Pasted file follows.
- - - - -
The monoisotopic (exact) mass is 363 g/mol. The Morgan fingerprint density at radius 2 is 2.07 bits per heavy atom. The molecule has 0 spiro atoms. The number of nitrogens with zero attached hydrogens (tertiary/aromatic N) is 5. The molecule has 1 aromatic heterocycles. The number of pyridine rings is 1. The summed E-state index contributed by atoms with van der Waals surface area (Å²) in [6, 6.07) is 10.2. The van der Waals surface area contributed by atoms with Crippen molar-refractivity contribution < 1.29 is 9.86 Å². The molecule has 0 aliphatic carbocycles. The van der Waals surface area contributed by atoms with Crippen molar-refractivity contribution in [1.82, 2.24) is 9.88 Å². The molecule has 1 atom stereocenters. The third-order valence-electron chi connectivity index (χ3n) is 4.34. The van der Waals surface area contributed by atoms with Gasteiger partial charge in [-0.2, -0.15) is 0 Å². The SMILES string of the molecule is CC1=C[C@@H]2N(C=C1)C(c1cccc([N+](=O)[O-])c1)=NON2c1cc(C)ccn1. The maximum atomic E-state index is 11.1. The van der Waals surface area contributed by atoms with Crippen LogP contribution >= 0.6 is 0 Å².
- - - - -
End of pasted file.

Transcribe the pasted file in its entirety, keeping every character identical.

The monoisotopic (exact) mass is 363 g/mol. The Morgan fingerprint density at radius 2 is 2.07 bits per heavy atom. The molecule has 0 spiro atoms. The number of nitrogens with zero attached hydrogens (tertiary/aromatic N) is 5. The molecule has 1 aromatic heterocycles. The number of pyridine rings is 1. The summed E-state index contributed by atoms with van der Waals surface area (Å²) in [6, 6.07) is 10.2. The van der Waals surface area contributed by atoms with Crippen molar-refractivity contribution < 1.29 is 9.86 Å². The molecule has 0 aliphatic carbocycles. The van der Waals surface area contributed by atoms with Crippen molar-refractivity contribution in [1.82, 2.24) is 9.88 Å². The molecule has 1 atom stereocenters. The third-order valence-electron chi connectivity index (χ3n) is 4.34. The van der Waals surface area contributed by atoms with Gasteiger partial charge in [-0.2, -0.15) is 0 Å². The SMILES string of the molecule is CC1=C[C@@H]2N(C=C1)C(c1cccc([N+](=O)[O-])c1)=NON2c1cc(C)ccn1. The maximum atomic E-state index is 11.1. The van der Waals surface area contributed by atoms with Crippen LogP contribution >= 0.6 is 0 Å².